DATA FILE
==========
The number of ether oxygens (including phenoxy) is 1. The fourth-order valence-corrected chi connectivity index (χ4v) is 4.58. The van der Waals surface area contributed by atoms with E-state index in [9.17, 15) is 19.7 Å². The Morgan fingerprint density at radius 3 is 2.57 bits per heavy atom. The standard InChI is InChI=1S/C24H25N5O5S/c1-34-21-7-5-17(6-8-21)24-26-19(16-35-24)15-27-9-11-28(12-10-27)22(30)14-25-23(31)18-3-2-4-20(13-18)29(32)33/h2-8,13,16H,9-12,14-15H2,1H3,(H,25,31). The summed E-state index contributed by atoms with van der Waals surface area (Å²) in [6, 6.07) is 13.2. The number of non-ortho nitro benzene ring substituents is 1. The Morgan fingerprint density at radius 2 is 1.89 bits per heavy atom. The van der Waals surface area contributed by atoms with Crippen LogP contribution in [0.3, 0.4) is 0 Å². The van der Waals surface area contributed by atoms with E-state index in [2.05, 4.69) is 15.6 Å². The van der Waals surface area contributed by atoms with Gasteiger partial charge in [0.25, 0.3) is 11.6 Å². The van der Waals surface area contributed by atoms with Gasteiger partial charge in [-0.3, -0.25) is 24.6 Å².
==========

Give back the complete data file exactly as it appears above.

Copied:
The number of ether oxygens (including phenoxy) is 1. The fourth-order valence-corrected chi connectivity index (χ4v) is 4.58. The van der Waals surface area contributed by atoms with E-state index in [9.17, 15) is 19.7 Å². The Morgan fingerprint density at radius 3 is 2.57 bits per heavy atom. The standard InChI is InChI=1S/C24H25N5O5S/c1-34-21-7-5-17(6-8-21)24-26-19(16-35-24)15-27-9-11-28(12-10-27)22(30)14-25-23(31)18-3-2-4-20(13-18)29(32)33/h2-8,13,16H,9-12,14-15H2,1H3,(H,25,31). The summed E-state index contributed by atoms with van der Waals surface area (Å²) in [6, 6.07) is 13.2. The number of non-ortho nitro benzene ring substituents is 1. The Morgan fingerprint density at radius 2 is 1.89 bits per heavy atom. The van der Waals surface area contributed by atoms with Crippen LogP contribution in [0.3, 0.4) is 0 Å². The van der Waals surface area contributed by atoms with E-state index in [2.05, 4.69) is 15.6 Å². The van der Waals surface area contributed by atoms with Gasteiger partial charge in [0.25, 0.3) is 11.6 Å². The van der Waals surface area contributed by atoms with Gasteiger partial charge in [-0.3, -0.25) is 24.6 Å².